I boarded the train in Ulan Battar with what I figured were blisters on my behind from hours of riding Mongolian horses on the steppe. The horses and saddle were a bit too small for a western butt like mine. Sachi, the lucky, found that a couple of layers of skin had been worn away. This is not a good way to start a two day train ride.
From the moment we stepped on the train, we were focused on the upcoming border ordeal with
We knew we were supposed to arrive at the border at so we both got up at to do what we could in the last minutes of the unlocked toilet. The train arrived, the toilets were locked and we were left alone for 4 hours until , when the wait began for the border guards to arrive and take our passports for processing.
For the entire train journey to this point, we operated only in the moment - by necessity. There was no train itinerary and the attendants only communicated in very basic terms. So we sat and waited and looked for our fellow passengers to appear on the platform - a sure sign that we can leave the train for a brief moment. Other than that we just asked "Can we get off?" and then try to figure out if the answer was a “yes” or "no”. Our fellow Western travelers were in a similar predicament.
The border crossing into
Just before stopping at customs an Asian women entered our berth and hung a jacket on a hook and walked away as if we would be happy to carry the jacket with us through customs. Sachi promptly hung it outside where she collected it quickly. Shaaah, as if.
Counting the arrival at the Mongolian border and 2 hours of free time on the Russian side, the ordeal did take about 11 hours and no plastic bottles were needed. However, I will never forget an event just before departure that almost made me mess my pants. A group of 5 of us left the train station to visit a shop about 500 yards from the station and we left with over an hour before our departure time. Our quest was successful and we came back to the station with vodka bottles in hand - but something important was missing. Our train was not sight. We rushed up to the platform and looked around as if it might be camouflaged somehow - but no train was on track number 2. Soon after we also realized that all five of us lacked any necessary means to catch another train. We had all left for the store without a passport, train ticket, extra money or credit cards. For a fleeting moment, our world and prospects for recovery seemed quite bleak and I wondered how I would be reunited with Sachi, clearly on her way into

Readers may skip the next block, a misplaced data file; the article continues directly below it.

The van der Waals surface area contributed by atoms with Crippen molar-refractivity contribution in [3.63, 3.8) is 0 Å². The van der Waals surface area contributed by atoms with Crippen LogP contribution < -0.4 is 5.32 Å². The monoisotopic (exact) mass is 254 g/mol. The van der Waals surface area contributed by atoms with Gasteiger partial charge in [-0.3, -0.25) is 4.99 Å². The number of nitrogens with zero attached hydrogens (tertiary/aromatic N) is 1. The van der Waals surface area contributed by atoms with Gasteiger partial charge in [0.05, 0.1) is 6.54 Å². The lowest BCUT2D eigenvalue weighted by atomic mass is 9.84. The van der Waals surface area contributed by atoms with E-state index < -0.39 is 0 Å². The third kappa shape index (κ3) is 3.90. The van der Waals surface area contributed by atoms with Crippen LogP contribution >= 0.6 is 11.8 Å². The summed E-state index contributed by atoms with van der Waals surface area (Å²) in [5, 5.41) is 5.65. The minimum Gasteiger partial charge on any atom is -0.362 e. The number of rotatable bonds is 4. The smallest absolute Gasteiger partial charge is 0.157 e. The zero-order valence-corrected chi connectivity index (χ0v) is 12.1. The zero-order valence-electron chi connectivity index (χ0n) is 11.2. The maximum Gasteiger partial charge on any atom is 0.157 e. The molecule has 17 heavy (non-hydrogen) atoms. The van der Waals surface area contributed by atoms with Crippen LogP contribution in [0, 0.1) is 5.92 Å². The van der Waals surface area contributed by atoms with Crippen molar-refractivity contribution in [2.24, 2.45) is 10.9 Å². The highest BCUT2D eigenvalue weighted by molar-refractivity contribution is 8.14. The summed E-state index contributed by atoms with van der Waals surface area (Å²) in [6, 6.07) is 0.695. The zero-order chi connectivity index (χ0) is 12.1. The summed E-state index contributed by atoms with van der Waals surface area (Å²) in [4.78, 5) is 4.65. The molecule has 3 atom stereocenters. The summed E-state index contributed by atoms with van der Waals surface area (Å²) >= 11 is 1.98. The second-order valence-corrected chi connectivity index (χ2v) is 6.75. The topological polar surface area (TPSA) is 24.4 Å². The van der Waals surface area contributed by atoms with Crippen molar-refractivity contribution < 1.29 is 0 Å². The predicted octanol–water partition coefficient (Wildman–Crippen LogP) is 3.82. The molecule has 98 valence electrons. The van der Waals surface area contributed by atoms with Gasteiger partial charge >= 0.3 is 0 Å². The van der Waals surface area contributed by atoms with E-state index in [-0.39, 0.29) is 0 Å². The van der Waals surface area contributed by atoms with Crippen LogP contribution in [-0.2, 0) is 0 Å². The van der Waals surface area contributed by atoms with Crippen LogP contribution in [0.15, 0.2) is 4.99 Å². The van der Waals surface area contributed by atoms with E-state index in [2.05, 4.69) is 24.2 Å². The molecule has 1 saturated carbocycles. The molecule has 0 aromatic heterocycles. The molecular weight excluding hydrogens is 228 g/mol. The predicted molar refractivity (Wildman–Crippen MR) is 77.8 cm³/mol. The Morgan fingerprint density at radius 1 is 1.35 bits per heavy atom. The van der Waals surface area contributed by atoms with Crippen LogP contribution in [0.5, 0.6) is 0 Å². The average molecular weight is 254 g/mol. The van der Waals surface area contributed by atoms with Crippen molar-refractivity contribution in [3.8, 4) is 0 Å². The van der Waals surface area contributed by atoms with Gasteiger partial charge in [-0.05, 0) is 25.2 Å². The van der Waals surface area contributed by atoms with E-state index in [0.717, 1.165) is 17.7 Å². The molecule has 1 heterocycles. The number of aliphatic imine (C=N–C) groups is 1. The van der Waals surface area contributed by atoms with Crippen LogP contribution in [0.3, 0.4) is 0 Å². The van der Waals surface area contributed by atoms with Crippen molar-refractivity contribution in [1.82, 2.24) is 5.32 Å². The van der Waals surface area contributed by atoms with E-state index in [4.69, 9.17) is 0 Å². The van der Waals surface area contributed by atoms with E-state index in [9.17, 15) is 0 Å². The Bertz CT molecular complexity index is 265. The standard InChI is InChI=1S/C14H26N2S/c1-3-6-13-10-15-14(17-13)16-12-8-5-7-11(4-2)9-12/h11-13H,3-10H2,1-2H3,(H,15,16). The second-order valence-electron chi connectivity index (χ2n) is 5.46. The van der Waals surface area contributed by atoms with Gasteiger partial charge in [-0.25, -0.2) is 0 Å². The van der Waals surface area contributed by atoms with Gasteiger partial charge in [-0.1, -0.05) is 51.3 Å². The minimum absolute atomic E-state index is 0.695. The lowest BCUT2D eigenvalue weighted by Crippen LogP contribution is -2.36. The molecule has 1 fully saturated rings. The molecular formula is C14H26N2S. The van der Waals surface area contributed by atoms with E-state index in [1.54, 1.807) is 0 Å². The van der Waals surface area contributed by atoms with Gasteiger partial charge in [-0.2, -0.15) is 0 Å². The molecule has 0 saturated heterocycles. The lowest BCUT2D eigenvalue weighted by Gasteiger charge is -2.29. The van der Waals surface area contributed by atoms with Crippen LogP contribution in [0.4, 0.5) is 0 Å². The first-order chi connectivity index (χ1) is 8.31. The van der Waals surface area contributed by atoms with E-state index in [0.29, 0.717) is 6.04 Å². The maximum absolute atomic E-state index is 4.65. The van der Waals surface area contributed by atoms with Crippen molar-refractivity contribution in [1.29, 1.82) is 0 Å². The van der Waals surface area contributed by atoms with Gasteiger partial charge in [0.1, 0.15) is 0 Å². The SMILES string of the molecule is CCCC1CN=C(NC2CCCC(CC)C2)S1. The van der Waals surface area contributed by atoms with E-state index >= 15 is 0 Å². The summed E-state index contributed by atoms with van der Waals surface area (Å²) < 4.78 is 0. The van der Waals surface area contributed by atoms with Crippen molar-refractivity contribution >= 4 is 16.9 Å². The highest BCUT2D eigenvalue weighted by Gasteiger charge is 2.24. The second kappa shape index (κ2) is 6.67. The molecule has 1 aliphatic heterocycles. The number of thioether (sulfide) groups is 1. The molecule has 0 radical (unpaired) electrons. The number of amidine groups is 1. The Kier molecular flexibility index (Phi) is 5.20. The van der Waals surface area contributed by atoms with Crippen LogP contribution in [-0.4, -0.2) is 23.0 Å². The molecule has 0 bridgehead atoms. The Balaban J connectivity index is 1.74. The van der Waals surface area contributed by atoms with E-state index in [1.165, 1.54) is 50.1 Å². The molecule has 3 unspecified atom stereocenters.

The train trip has exceeded our expectations in a big way. The train itself is OK, but Mongolia and Siberia have been highlights of the whole trip, except for my saddle sores. Unfortunately though, it's a bit harder to upload all the pictures, videos, etc. Once we get into the big cities like Moscow we'll be sharing a lot more. Here is quick video to get started...
In couple of hours we board a train from Irkutsk to Ekaterinberg, Russia which will take about 48 hours.
It’s been a big and long awaited day for us. Since the trip was just a twinkle in our eye, we have been looking forward to the Trans-Siberian Railway, which will take us from Beijing, China to Moscow, Russia and then to Helsinki, Finland over 20 days. It is the longest train journey on earth.
We’ve found that it is one thing to want to do it and another to actually get everything lined up to make it happen. The problem is trying to plan the travel and get Chinese and Russian visas while on the road. For a 30 day Russian tourist visa, Americans have to outline an exact itinerary and have letters of invitation from hotels along the way. Further, because we chose not to plan ahead too far, we have to get the Chinese visa and Russian visa while we are in (expensive)
Luckily we found help and today we’re rejoicing in our luck at settling the whole issue in one fell swoop. We saw an ad for an agency called Monkey Business that specialized in Trans-Siberian journeys that has an office in
Here’s our itinerary:
- August 11th:
Hong Kongto Guangzhou, China
- September 9th: Depart
- September 10th:
(2 nights plus travel) Ulanbaatar, Mongolia
- September 14th:
(Lake Baikal-Siberia) (2 nights plus travel) Irkutsk, Russia
- September 18th:
(Urals) (2 nights plus travel) Ekaterinburg, Russia
- September 21st:
(2 nights plus travel) Moscow, Russia
- September 24th:
(3 nights) St. Petersburg
- September 27th:
It feels a little unreal to have plans like this and we’re both really, really excited. We spend our time in a “Ger camp” (a Ger is a tent like structure, similar to a yurt) in